With record-low unemployment and plenty of San Francisco open jobs, designers, developers, marketers, and other tech-savvy creatives are still feeling the love in SF, even as the city deals with staggeringly expensive... well, everything, especially housing. The city has its problems, and it will need its best minds to put their heads together and think up unprecedented solutions - and that’s what the Bay does best.

Fresh opportunities arise at the intersections of tech with other emerging fields, and the tight-knit cultural communities of SF are ideal for the formation of these sorts of symbiotic relationships.

"The Bay Area has a history of bohemianism and sophistication that is now melding with a technology-driven culture," says author and economic geographer Michael Storper, in conversation with urban studies theorist Richard Florida. "One hopes that the Bay Area will not become a one-horse town, but will retain the mix of culture, criticism, eccentricity, and hard-driving entrepreneurship that has made it so dynamic for so long."

Los Angeles: The Show Must Grow On

Since the beginnings of film, LA has led the world in entertainment. Now, that's creating new opportunities in technology and content as tools change, economic power shifts, and showbiz dramatically evolves.

“We’re going through a renaissance at the moment because of the growth of entertainment and content,” says CBRE vice chairman Jeff Pion, in a Curbed exploration of LA's growth in tech. “There’s a merging of tech and entertainment, and content is king at the moment. The potential for harnessing the existing entertainment workforce in LA immediately is incredible... Five years ago, a founder who wanted to keep their company in LA would get a lot of questions. Today, it’s like, why do I need to be anywhere else?”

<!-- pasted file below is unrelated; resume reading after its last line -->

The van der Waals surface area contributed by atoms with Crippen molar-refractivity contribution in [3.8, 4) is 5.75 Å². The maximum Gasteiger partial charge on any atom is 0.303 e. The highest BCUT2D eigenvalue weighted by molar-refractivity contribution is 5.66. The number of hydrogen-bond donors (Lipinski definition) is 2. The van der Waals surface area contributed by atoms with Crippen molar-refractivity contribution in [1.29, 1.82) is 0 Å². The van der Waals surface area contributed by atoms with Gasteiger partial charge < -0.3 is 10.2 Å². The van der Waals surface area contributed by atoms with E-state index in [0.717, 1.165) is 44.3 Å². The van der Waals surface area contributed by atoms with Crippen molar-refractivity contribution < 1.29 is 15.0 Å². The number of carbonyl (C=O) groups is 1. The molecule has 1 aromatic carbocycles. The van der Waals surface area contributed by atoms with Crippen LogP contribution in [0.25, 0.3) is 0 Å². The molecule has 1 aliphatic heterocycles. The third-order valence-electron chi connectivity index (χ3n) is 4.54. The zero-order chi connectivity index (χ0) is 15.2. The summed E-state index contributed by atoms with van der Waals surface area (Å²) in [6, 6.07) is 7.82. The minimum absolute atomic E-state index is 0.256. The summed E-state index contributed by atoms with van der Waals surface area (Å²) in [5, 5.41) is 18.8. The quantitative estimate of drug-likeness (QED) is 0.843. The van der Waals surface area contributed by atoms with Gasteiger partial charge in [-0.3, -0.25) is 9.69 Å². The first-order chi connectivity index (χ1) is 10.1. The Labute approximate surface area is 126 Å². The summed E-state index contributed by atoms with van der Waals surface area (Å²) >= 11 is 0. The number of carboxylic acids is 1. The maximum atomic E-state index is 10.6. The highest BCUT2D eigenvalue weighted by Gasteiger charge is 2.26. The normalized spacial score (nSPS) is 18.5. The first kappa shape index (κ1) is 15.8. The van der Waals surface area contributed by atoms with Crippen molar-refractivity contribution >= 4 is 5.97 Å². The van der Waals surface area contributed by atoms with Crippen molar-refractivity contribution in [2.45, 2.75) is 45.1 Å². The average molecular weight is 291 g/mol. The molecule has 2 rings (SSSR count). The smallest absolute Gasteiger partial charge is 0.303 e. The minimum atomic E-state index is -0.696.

Bay Area beasts such as Google and Facebook have bustling offices in Silicon Beach, as well. And SoCal is home to its own thriving breed of tech unicorns. With its deliberate and widely supported efforts to improve mass transit, build more affordable housing, and mitigate the stifling effects of its legendary urban sprawl, LA city is rising to the challenges of changing times. Los Angeles open jobs are more interesting and diverse than ever before.

"LA has had some hard economic times, but there is no doubt that it is an increasingly worldly city with an effervescent artistic and intellectual culture," says Storper. What LA needs is to harness these advantages to better fundamentals: better and denser leadership structures, more connectedness among economic communities, more employment density, better basic education, and a focus on skills."

Golden State of Mind

Los Angeles and San Francisco are both changing landscapes. Creative professionals and business leaders in both cities are defying outmoded stereotypes to nurture new ideas, build new communities, and help determine the futures of the places they love.

There's much more to LA than great food and warm weather. And SF isn't just for hippies and geeks.

Artisan Creative has many years of experience in the San Francisco and Los Angeles markets. We're immersed in their communities, we pay attention to changes, and we see new opportunities as they emerge. Contact us today to start building your own California dream.

We hope you've enjoyed our 515th a.blog.